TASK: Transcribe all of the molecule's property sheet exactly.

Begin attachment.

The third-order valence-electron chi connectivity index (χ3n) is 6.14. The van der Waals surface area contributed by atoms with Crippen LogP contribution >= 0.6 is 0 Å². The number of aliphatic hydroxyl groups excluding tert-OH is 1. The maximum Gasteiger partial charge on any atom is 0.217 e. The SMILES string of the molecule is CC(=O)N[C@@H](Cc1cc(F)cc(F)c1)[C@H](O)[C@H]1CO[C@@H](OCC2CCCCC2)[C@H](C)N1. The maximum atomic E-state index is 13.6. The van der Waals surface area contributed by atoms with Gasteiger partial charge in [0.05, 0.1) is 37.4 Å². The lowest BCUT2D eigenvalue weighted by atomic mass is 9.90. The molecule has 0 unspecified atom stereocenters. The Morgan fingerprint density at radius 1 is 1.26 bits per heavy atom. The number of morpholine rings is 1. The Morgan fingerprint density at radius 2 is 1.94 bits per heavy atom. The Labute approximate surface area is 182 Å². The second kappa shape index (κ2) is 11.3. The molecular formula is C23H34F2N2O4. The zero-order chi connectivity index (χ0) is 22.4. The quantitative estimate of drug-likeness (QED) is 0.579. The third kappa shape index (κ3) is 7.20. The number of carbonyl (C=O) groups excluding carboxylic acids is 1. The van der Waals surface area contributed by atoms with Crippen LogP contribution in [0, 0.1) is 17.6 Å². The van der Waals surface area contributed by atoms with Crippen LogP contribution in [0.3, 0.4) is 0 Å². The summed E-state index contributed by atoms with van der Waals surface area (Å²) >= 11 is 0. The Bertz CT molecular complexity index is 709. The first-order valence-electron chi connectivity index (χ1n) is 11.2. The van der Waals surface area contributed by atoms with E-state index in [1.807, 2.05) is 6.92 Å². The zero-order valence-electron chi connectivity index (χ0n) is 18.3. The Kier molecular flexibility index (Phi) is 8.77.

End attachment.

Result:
The third-order valence-electron chi connectivity index (χ3n) is 6.14. The van der Waals surface area contributed by atoms with Crippen LogP contribution >= 0.6 is 0 Å². The number of aliphatic hydroxyl groups excluding tert-OH is 1. The maximum Gasteiger partial charge on any atom is 0.217 e. The SMILES string of the molecule is CC(=O)N[C@@H](Cc1cc(F)cc(F)c1)[C@H](O)[C@H]1CO[C@@H](OCC2CCCCC2)[C@H](C)N1. The maximum atomic E-state index is 13.6. The van der Waals surface area contributed by atoms with Gasteiger partial charge in [0.05, 0.1) is 37.4 Å². The lowest BCUT2D eigenvalue weighted by atomic mass is 9.90. The molecule has 0 unspecified atom stereocenters. The Morgan fingerprint density at radius 1 is 1.26 bits per heavy atom. The number of morpholine rings is 1. The Morgan fingerprint density at radius 2 is 1.94 bits per heavy atom. The Labute approximate surface area is 182 Å². The second kappa shape index (κ2) is 11.3. The molecular formula is C23H34F2N2O4. The zero-order chi connectivity index (χ0) is 22.4. The quantitative estimate of drug-likeness (QED) is 0.579. The third kappa shape index (κ3) is 7.20. The number of carbonyl (C=O) groups excluding carboxylic acids is 1. The van der Waals surface area contributed by atoms with Crippen LogP contribution in [0, 0.1) is 17.6 Å². The van der Waals surface area contributed by atoms with Crippen LogP contribution in [0.3, 0.4) is 0 Å². The summed E-state index contributed by atoms with van der Waals surface area (Å²) >= 11 is 0. The Bertz CT molecular complexity index is 709. The first-order valence-electron chi connectivity index (χ1n) is 11.2. The van der Waals surface area contributed by atoms with E-state index in [1.807, 2.05) is 6.92 Å². The zero-order valence-electron chi connectivity index (χ0n) is 18.3. The Kier molecular flexibility index (Phi) is 8.77.